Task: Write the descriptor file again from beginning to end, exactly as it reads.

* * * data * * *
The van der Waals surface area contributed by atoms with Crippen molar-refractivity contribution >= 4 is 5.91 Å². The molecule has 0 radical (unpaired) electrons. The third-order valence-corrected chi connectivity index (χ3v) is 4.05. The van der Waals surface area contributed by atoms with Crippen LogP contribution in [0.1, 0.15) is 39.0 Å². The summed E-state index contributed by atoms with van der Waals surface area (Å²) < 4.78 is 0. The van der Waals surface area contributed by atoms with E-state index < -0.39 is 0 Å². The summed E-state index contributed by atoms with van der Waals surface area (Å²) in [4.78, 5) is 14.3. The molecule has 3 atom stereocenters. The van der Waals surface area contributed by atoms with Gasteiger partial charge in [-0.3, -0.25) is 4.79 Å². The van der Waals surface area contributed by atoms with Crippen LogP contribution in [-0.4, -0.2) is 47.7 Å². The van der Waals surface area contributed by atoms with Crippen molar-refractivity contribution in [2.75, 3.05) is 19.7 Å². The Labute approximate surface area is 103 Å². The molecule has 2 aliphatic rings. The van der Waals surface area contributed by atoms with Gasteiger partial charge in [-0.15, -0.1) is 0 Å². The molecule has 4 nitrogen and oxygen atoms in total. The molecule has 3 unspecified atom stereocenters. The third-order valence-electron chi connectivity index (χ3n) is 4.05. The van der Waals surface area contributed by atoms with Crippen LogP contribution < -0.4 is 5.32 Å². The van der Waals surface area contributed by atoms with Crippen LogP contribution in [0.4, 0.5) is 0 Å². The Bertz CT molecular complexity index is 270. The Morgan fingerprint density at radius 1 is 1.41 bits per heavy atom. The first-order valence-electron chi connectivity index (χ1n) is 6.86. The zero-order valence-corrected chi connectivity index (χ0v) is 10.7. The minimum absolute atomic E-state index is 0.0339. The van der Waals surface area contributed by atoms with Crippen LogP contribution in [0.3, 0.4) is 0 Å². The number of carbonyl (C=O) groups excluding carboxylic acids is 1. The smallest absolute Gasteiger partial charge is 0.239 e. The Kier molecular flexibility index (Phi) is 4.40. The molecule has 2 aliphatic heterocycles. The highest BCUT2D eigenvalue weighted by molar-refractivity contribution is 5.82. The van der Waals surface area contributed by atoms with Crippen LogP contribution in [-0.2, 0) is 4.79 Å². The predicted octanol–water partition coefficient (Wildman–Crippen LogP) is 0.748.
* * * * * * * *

The van der Waals surface area contributed by atoms with Crippen molar-refractivity contribution >= 4 is 5.91 Å². The molecule has 0 radical (unpaired) electrons. The third-order valence-corrected chi connectivity index (χ3v) is 4.05. The van der Waals surface area contributed by atoms with Crippen LogP contribution in [0.1, 0.15) is 39.0 Å². The summed E-state index contributed by atoms with van der Waals surface area (Å²) < 4.78 is 0. The van der Waals surface area contributed by atoms with E-state index < -0.39 is 0 Å². The summed E-state index contributed by atoms with van der Waals surface area (Å²) in [4.78, 5) is 14.3. The molecule has 3 atom stereocenters. The van der Waals surface area contributed by atoms with Gasteiger partial charge in [-0.3, -0.25) is 4.79 Å². The van der Waals surface area contributed by atoms with Crippen LogP contribution in [-0.4, -0.2) is 47.7 Å². The van der Waals surface area contributed by atoms with Crippen molar-refractivity contribution in [2.75, 3.05) is 19.7 Å². The Labute approximate surface area is 103 Å². The molecule has 2 aliphatic rings. The van der Waals surface area contributed by atoms with Gasteiger partial charge in [-0.15, -0.1) is 0 Å². The molecule has 4 nitrogen and oxygen atoms in total. The molecule has 3 unspecified atom stereocenters. The third-order valence-electron chi connectivity index (χ3n) is 4.05. The van der Waals surface area contributed by atoms with Crippen LogP contribution < -0.4 is 5.32 Å². The van der Waals surface area contributed by atoms with Crippen LogP contribution in [0.4, 0.5) is 0 Å². The Bertz CT molecular complexity index is 270. The Morgan fingerprint density at radius 1 is 1.41 bits per heavy atom. The first-order valence-electron chi connectivity index (χ1n) is 6.86. The zero-order valence-corrected chi connectivity index (χ0v) is 10.7. The minimum absolute atomic E-state index is 0.0339. The van der Waals surface area contributed by atoms with Crippen LogP contribution in [0.3, 0.4) is 0 Å². The number of carbonyl (C=O) groups excluding carboxylic acids is 1. The smallest absolute Gasteiger partial charge is 0.239 e. The Kier molecular flexibility index (Phi) is 4.40. The molecule has 2 aliphatic heterocycles. The highest BCUT2D eigenvalue weighted by molar-refractivity contribution is 5.82. The van der Waals surface area contributed by atoms with Crippen LogP contribution in [-0.2, 0) is 4.79 Å². The predicted octanol–water partition coefficient (Wildman–Crippen LogP) is 0.748.